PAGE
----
Vegetation Management Projects Approved during Calendar Years 2003 through 2005 Using Categorical Exclusions
GAO-07-1016T, Jun 28, 2007
The Forest Service manages over 192 million acres of land, often conducting a variety of vegetation management projects such as thinning trees. Before approving projects that may significantly affect the environment, the National Environmental Policy Act (NEPA) generally requires the Forest Service to prepare an environmental assessment (EA) or an environmental impact statement (EIS). However, the Forest Service can decide not to prepare an EA or EIS if the project involves categories of activities that it previously found to have no significant environmental effect (categorical exclusions). As of 2003, the Forest Service had established one such exclusion affecting vegetation management projects and has since added four new ones. This testimony is based on GAO's report, Forest Service: Use of Categorical Exclusions for Vegetation Management Projects, Calendar Years 2003 through 2005 (GAO-07-99). For vegetation management during these years, GAO determined (1) how many projects the Forest Service approved, including those approved using categorical exclusions; (2) which categorical exclusions it used to approve projects; and (3) if categorical exclusions are not being used in any field offices, why. To answer these questions, GAO surveyed Forest Service officials at all 155 national forests.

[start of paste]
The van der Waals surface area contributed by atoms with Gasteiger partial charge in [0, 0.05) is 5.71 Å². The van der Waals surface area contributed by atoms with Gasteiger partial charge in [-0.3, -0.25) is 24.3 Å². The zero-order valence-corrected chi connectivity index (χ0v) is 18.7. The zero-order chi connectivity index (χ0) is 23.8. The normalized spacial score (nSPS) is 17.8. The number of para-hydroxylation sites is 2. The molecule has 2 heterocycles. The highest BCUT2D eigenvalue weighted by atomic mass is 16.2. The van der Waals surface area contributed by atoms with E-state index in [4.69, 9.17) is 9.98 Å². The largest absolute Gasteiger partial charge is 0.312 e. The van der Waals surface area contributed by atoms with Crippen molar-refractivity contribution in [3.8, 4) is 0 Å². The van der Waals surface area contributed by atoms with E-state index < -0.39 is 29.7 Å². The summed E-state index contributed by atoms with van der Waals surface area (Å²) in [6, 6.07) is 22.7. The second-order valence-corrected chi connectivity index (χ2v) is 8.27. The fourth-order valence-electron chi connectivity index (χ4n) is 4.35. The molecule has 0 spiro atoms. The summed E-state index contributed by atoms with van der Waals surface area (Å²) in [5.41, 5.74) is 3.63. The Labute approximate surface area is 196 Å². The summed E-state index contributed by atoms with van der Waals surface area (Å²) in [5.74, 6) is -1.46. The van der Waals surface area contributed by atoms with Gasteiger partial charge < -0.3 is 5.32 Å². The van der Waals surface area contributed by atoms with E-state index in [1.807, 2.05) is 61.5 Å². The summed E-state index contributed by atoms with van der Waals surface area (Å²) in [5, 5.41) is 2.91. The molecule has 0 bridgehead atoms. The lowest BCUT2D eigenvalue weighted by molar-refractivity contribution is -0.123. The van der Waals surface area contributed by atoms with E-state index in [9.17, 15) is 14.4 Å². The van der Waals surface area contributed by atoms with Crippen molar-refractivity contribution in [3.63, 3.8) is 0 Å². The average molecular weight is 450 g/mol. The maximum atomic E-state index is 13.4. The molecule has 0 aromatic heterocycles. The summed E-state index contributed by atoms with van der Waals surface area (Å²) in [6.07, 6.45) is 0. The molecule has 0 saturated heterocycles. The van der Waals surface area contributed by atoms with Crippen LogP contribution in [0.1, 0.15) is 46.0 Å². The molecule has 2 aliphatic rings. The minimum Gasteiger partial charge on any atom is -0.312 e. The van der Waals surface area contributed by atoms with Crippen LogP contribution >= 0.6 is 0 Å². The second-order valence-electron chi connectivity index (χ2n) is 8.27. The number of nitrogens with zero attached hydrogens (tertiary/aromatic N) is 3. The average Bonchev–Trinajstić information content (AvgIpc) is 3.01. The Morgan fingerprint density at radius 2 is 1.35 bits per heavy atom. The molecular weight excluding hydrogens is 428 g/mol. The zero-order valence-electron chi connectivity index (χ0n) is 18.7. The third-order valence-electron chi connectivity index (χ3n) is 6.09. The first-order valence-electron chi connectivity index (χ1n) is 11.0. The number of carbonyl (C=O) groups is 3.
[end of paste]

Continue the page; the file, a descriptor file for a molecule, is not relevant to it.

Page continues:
The Forest Service approved 3,018 vegetation management projects to treat about 6.3 million acres during calendar years 2003 through 2005. Of these projects, the agency approved about 28 percent using an EA or EIS to treat about 3.4 million acres, while it approved the remainder using categorical exclusions. Although 72 percent of the projects were approved using categorical exclusions, these projects accounted for less than half--46 percent--of the total treatment acres. Forest Service officials said that the number and size of projects and types of environmental analyses used varied, depending upon forest size, ecology, and location. Of the vegetation management projects approved using categorical exclusions, half were approved using a categorical exclusion for improving timber stands or wildlife habitat, an exclusion in place before 2003. The agency used the newer four categorical exclusions for approving the remainder. Of these four, the agency primarily used the categorical exclusion for reducing hazardous fuels, followed by those for salvaging dead or dying trees, conducting limited harvests of live trees, and removing trees to control the spread of insects or disease. The projects approved using the categorical exclusion to improve timber stands or wildlife habitat accounted for about 2.4 million of the 2.9 million acres to be treated under projects approved using one of the five categorical exclusions. About 11 percent of the Forest Service's 509 field offices had not used any of the five vegetation management categorical exclusions during the 3-year period. The reasons why field offices had not used a specific categorical exclusion varied by office location and categorical exclusion. For example, a majority of the field offices--about 91 percent--had not used the categorical exclusion for the removal of trees to control the spread of insects or disease, primarily because these offices did not have a sufficient number of insect- or disease-infested trees. About 32 percent of the field offices had not used the categorical exclusion to improve timber stands or wildlife habitat, primarily because no projects of this type had been undertaken during the 3-year period.